As sort of an unusual trend we have been keeping track of, the 172T is now the fifth LCD monitor in a row we have reviewed that comes standard in a dull silver color.  Feel free to check out the ViewSonic VG800, Daewoo L700C and Albatron L17AT reviews to see how other silver monitors have fared!  In case you were hoping this was the last silver LCD we were going to post, you are out of luck as we have several more!

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Onto more serious matters, the 172T holds very few things in common with the last Samsung LCD we looked at, the 191T (silver).  Immediately recognizable was the wider bezel on this model.  We did not discover until afterward, but the 191T bezel is a uniform width around every side so that it can be locked together with other 191T’s to produce a “wall” of 191T’s.  This does not appear to be the case with the 172T as the bezel width on the sides and top appear to be a little narrower than the bezel on the bottom.  The buttons, however, appear to be of the same fashion; very narrow, but still wide enough to press easily.  The other day we noticed that the buttons were strikingly similar to that on some of the Samsung mobile phones on the market right now.  It is probably very likely that Samsung had some of the same designers in their mobile phone department work on their digital display products.

The core components of the 172T were on par with what we had expected.  The monitor is capable of both DVI and analog, which is a welcomed change over the last few monitors we looked at.  We will test the performance of the monitor later on in this article.  Brightness, contrast ratio, and refresh rate were all on par for a typical LCD.  Oddly enough, even though it only boasts a 500:1 contrast ratio, we still found the picture brighter and more vivid than the ViewSonic VG800, which supposedly claimed a 600:1 contrast ratio.  The real only complaint we had about the monitor was the refresh rate.  For those of you who have not read our other articles, let us briefly go over what refresh rate is again.

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Typical CDT/CRT monitors consist of a cathode with an electron gun inside.  When this gun emits electrons, it excites a mesh that displays the colors you see on the screen.  The amount of oscillation this gun can obtain is referred to as the refresh rate.  Most large CRT monitors with a refresh rate less than 70Hz can become painfully noticeable in the form of a wobble in the picture.  LCD’s, however, do not have electron guns, but instead pixels.  Believe it or not, it takes a small fraction of a second for a pixel to turn on or turn off.  Thus, to go from black (all off) to white (all on) and then back again is referred to as the response time.  The confusing matter tends to come in where each manufacturer calculates this time a little different.  The newest Hitachi monitor line uses a newer phosphorus technology that allows the pixel to go from the off to on state (also referred to as ‘rising’) in 12ms and then back to off in 4ms.  These numbers are then added together to give the response time.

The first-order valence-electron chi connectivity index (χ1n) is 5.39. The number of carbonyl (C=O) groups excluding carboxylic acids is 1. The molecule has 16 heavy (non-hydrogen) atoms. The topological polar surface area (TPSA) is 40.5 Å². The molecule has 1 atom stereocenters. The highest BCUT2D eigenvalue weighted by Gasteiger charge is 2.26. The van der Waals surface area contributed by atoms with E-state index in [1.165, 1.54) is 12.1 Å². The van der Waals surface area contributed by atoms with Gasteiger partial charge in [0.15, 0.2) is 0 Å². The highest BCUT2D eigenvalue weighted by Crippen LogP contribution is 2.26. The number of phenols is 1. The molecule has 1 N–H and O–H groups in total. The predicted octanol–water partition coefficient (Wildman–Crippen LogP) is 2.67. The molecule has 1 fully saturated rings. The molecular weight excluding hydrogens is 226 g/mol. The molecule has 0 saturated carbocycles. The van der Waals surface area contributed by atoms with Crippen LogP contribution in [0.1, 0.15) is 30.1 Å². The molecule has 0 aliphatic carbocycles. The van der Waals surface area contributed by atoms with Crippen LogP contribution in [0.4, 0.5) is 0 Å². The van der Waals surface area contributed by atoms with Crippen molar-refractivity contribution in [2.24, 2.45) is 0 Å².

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Out of Swap

Unfortunately, at 25ms (rising and falling) 172T in raw response time was disappointing.  We will have a full review of the CML174 within the next few days to see if the real world performance proves these claims.  So far, our only bone to pick with Samsung happens to be the response time.  Since it will probably be at least six months before the next revision of the 17X series monitor, we are unsure as to how Samsung plans on competing with the new ultra-low response time monitors

While researching this article, we came across a claim that the 172T whined when switching from analog to DVI.  We realize that our model is a handpicked review unit, but we were unable to replicate this whine.  Taking a page from our 191T review, we took a road trip to the nearest computer retailer to see if an “off the shelf” model would have similar result.  We expressed our situation to a manager and were able to get a boxed monitor running to check out.  This model did not produce a whine either.  However, there may be a batch of units that produce this high pitched whine, and the problem might be isolated to just a few retailers.

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Side View

Our final issue with the construction of the monitor lays in the DC adaptor.  Although not an actual problem, we were disappointed to see an external DC adaptor for this monitor.  We praised the Daewoo L700C LCD a few months ago because it integrated the DC adaptor inside the monitor, thus reducing the amount of wires to the system.  Because Samsung went the extra mile in consolidating some of the cabling on the bezel, it would have been nice to see them go all the way and also eliminate the DC adaptor.

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External Adaptor

Samsung SyncMaster 172T


17” a-Si TFT/PVA LCD (Active Matrix)
pixel pitch: 0.264mm
Anti-glare coating

Scanning Frequency

Horizontal: 30-81kHz (analog)
                 30-63kHz (digital)
Vertical: 56-75Hz

Response Time

25ms (Typical)

Contrast Ratio

500:1 (Typical)


1280 x 1024 (Native)


250 cd/m2

Dimensions (WxHxD)

15.2’’ x 15.6’’ x 8.5’’


Working : 42W Max
Standby/Off: 5W




3 years parts and labor

Index Inside Samsung
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